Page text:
Performances with patterns of sound and light.
See also the day programme, which will take place in a different venue.
Full Bleed, Paul Wolinski
Paul Wolinski’s time is mostly taken up with being one quarter of the noisy instrumental band 65daysofstatic. He is here with a rare solo show, actually a debut of a performance built around his recent solo album Full Bleed. Wolinski is taking this album as a jumping-off point for a PhD research project, exploring new forms for composition to aim at, beyond the traditional disciplines of live performance and albums.
xname is Eleonora Oreggia, a multimedia artist born in Milan and currently based in London. Her live performances are developed through the use of artificial lights and home-made micro-oscillators which generate sound waves. The light, transformed in electric current, passes through the circuit and exits in the shape of a sonic frequency, while the sound, modulated by manipulating the light sources, becomes tactile and synesthetic. The result is an hypnotic spectacle dominated by stroboscopy and industrial and noise-techno frequencies.
Tiling session, Theo Burt
Tiling sessions attempts to tessellate sets of tiles over an area. These spatial algorithms are presented as series of vivid, brutal and euphoric progressions of sound and colour. Humans are attuned to recognize patterns within a narrow time frame – too fast, and individual events appear to merge into one whole or disappear altogether, too slow and we have forgotten them by the time they repeat. The tiling system is designed to shift in speed from slowly placing individual tiles to laying hundreds per second, causing individual events to blur into continua. As one temporal structure becomes imperceptible, we become conscious of new ones, previously too slow for us to recognise.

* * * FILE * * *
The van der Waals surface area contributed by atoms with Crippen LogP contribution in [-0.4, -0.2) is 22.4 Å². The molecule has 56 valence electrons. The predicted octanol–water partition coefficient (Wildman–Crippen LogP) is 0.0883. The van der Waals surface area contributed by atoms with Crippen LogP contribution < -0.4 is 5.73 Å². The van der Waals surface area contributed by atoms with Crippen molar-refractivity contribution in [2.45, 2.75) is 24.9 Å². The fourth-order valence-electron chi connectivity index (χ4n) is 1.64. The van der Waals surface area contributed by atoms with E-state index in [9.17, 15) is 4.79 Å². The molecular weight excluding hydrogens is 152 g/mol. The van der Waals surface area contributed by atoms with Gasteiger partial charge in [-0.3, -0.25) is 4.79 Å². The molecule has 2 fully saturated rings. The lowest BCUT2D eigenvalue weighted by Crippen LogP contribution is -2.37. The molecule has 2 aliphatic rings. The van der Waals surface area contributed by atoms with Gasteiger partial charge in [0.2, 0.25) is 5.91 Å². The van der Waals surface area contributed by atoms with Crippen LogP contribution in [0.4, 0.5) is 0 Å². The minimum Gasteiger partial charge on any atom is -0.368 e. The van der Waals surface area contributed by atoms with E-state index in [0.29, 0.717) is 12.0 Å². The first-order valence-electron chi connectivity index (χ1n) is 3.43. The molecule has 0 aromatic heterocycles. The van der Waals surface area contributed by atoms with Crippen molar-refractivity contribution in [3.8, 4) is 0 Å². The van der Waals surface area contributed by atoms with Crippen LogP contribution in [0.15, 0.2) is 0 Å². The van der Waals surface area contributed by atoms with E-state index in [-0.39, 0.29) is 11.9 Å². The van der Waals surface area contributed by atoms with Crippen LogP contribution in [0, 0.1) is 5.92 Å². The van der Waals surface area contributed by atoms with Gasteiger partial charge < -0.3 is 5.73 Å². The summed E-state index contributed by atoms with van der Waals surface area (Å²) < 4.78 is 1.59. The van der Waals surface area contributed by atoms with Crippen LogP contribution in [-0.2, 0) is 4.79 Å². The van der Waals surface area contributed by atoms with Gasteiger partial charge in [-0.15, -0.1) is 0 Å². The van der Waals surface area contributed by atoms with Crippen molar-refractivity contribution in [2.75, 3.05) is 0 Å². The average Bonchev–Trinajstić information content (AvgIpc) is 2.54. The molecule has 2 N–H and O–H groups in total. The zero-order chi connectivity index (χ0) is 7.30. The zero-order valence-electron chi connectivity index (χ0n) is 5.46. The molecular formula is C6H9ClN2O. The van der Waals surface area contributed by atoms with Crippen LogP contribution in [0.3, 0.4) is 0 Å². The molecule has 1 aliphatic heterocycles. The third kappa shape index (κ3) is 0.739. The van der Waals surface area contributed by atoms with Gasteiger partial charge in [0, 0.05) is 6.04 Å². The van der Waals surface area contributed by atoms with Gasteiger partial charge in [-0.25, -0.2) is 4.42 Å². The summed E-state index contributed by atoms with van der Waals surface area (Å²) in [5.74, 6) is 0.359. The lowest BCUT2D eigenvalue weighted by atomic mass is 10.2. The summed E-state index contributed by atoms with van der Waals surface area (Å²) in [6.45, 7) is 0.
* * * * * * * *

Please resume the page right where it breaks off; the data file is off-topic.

Tim Shaw and John Bowers
Drawing on Soviet experiments in image/sound translation and esoteric theories of correspondence, Shaw and Bowers have created a number of devices with which they will physically investigate local geological materials from the surrounding Sheffield area. The varying textures, colours and structures of the rocks will be directly translated to sound through the audification of variably illuminated microscopic images and spectral reflections. Live feeds from microscopes and various sound generation techniques will allow this cross-sensory performance to provide an expanded sense of the carboniferous.
Alex Keegan and Alex McLean
Keegan is one third of Sheffield agrobeat band Blood Sport, and McLean is one third of London/Falmouth/Sheffield live coding band Slub, with recent solo release Peak Cut EP on Computer Club. They’re combining their respective research interests in music psychology and algorithmic music to explore the limits of entrainment in audio/visual beat perception.
Made possible through funding and support from Crafts Council, the University of Leeds, the CCI Exchange, the EPSRC Communities and Culture Network+ project “Inhabiting the Hack”, the AHRC Digital Transformations Weaving Codes, Coding Weaves project, and the support of Access Space, Electric Work, Danger Noise Audio and Sheffield Design Week.